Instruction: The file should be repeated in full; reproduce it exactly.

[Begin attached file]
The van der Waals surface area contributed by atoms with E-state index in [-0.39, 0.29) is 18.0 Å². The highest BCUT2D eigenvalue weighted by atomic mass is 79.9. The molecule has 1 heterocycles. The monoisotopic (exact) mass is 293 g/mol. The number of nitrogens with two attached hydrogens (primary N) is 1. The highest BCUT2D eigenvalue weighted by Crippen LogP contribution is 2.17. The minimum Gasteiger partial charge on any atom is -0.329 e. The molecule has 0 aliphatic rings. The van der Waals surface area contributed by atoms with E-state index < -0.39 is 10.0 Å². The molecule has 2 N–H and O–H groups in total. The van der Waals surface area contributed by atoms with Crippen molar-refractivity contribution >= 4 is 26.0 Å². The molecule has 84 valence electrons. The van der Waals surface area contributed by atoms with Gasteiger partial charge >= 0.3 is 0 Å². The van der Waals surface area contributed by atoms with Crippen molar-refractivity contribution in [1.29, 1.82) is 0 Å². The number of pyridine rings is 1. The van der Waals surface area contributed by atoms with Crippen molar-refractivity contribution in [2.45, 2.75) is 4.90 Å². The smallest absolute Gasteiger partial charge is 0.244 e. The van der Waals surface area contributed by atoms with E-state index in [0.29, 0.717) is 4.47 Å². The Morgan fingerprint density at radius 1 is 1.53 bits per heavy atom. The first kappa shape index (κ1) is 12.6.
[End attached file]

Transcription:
The van der Waals surface area contributed by atoms with E-state index in [-0.39, 0.29) is 18.0 Å². The highest BCUT2D eigenvalue weighted by atomic mass is 79.9. The molecule has 1 heterocycles. The monoisotopic (exact) mass is 293 g/mol. The number of nitrogens with two attached hydrogens (primary N) is 1. The highest BCUT2D eigenvalue weighted by Crippen LogP contribution is 2.17. The minimum Gasteiger partial charge on any atom is -0.329 e. The molecule has 0 aliphatic rings. The van der Waals surface area contributed by atoms with E-state index < -0.39 is 10.0 Å². The molecule has 2 N–H and O–H groups in total. The van der Waals surface area contributed by atoms with Crippen molar-refractivity contribution >= 4 is 26.0 Å². The molecule has 84 valence electrons. The van der Waals surface area contributed by atoms with Gasteiger partial charge >= 0.3 is 0 Å². The van der Waals surface area contributed by atoms with Crippen molar-refractivity contribution in [1.29, 1.82) is 0 Å². The number of pyridine rings is 1. The van der Waals surface area contributed by atoms with Crippen molar-refractivity contribution in [2.45, 2.75) is 4.90 Å². The smallest absolute Gasteiger partial charge is 0.244 e. The van der Waals surface area contributed by atoms with E-state index in [0.29, 0.717) is 4.47 Å². The Morgan fingerprint density at radius 1 is 1.53 bits per heavy atom. The first kappa shape index (κ1) is 12.6.